During the school holidays, the Service Society (made up of students from Years 8 to 11) volunteered with Puddle Jumpers, a non-profit organisation that provides food relief and other basics to families in need. The main focus of their operations is food delivery and distribution. Unfortunately, food insecurity is a prevalent issue in South Australia. By providing its services, Puddle Jumpers are addressing a genuine need in our community. Unfortunately, the COVID-19 pandemic has increased the demand for this type of service.
It was a meaningful way to spend a couple of days, in which students learned about the issue of food insecurity and the warehouse operations of Puddle Jumpers, overcame challenges, and enjoyed themselves. When asked what the most enjoyable aspects of this experience were, some of the responses from students included:
“I enjoyed sorting the freshly arrived food, knowing that what we’re doing is going to make a direct impact on many lives. Each piece of food was a reminder that someone out in Adelaide is going to be fed and not going to sleep hungry. It was also fun collaborating with friends and meeting new people making it an enjoyable way to spend the holidays,” (Bailey Kerr, Year 10).
Another student offered: “What I enjoyed most from this experience was the opportunity to help those in need as well as learn about what goes on behind-the-scenes when it comes to Puddle Jumpers. I also enjoyed the teamwork involved in packing and loading the food to ship to the venues for later distribution.” (Sid Rachakonda, Year 10).
Alexander Piscioneri in Year 9 similarly stated: “I enjoyed how we worked incredibly well together as a group, managing to complete all jobs within the timeframe we had… I think it really knitted the society closer together as a whole”.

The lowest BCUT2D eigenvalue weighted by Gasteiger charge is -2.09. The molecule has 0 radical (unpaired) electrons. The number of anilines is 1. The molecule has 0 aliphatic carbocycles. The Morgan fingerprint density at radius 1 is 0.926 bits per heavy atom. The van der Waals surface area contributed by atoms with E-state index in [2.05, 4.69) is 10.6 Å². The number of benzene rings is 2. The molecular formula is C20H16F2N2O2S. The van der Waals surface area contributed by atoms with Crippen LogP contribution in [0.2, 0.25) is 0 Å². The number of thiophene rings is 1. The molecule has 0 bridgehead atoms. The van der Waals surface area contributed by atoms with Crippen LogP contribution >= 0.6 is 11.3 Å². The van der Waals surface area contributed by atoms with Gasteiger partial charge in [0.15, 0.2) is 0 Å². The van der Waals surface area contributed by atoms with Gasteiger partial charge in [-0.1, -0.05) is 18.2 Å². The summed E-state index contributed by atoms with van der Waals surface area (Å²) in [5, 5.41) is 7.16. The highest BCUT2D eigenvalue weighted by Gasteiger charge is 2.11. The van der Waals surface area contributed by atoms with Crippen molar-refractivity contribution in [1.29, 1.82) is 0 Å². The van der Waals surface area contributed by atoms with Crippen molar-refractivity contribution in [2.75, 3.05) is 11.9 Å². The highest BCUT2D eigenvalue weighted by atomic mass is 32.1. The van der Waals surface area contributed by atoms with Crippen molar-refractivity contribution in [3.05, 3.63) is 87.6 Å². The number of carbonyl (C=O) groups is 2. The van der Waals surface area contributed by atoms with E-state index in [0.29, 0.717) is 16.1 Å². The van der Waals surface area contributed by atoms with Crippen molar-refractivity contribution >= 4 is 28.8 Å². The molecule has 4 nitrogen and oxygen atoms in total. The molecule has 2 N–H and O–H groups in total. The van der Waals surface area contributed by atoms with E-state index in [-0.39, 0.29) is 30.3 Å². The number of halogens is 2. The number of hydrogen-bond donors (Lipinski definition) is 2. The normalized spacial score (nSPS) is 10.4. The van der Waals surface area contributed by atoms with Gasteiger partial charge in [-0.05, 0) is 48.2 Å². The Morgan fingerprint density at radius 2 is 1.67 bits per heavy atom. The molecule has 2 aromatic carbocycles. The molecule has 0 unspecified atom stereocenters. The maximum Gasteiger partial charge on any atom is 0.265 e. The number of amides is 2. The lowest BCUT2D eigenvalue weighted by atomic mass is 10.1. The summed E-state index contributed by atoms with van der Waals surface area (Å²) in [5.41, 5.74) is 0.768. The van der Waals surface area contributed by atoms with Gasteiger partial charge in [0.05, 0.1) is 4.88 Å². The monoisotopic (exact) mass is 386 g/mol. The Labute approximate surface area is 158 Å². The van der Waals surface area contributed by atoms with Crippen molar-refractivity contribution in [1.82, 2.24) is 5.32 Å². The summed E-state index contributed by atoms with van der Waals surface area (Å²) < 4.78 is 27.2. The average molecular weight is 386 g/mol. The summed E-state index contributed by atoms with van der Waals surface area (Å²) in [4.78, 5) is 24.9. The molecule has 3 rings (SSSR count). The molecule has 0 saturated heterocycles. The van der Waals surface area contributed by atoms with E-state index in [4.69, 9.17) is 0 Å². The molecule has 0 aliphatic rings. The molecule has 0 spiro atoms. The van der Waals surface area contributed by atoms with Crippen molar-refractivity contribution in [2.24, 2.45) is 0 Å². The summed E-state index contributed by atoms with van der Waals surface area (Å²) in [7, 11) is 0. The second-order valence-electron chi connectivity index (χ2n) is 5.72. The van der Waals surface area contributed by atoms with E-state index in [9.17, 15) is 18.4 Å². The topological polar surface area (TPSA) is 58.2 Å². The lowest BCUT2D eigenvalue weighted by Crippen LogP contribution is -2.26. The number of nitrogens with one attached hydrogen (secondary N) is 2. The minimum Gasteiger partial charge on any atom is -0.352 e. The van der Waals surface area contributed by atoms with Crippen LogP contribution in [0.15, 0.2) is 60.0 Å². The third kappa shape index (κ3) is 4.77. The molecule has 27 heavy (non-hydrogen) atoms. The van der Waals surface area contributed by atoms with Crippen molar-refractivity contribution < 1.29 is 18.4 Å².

We learned many valuable lessons from this experience. First of all, volunteering at Puddle Jumpers showed many boys how lucky we are at St Peter’s College. During the first day, we sorted through the food that had been donated by Foodbank, supermarkets and bakeries. The food donated was supposedly “not fit for sale”, however most of the food still looked in good condition. It brought to our attention the amount of food that we waste collectively as a society.
The second day of volunteering we filled crates with food hampers to be taken to various distributions points that evening. We packed 100 hampers to be distributed in just one evening. It shocked a number of us that so many people couldn’t afford to eat. We rarely see this reality and volunteering at Puddle Jumpers helped us grasp how lucky we are. Alex Piscioneri shared his thoughts, which I think would be applicable to many at SPSC: “Given the community that I and others reading this article live in, it’s a good reminder that the larger portion of our lucky lives are composed of privileges and not rights”.
We overcame many challenges across the three days. On the second day, we had many tasks to complete. In order to solve this problem, half of the boys went and sorted bread into crates, while the other half packed fruit and vegetable bags. As a result, efficiency improved and our mutual sense of being able to effectively collaborate improved, even when splitting up. Another issue we encountered was when a truck came back with supplies that were unable to be taken. This meant we had to unload the truck again. Some boys generously stayed overtime to assist in unloading the truck to get the job done. It was a great display of character and bonded us as a team.
If you are interested in joining the Service Society, you can find out more here. Alternatively, you can email the Service Learning Program Coordinator, Ms Antonia Mackay at AMackay@stpeters.sa.edu.au.
Year 10 student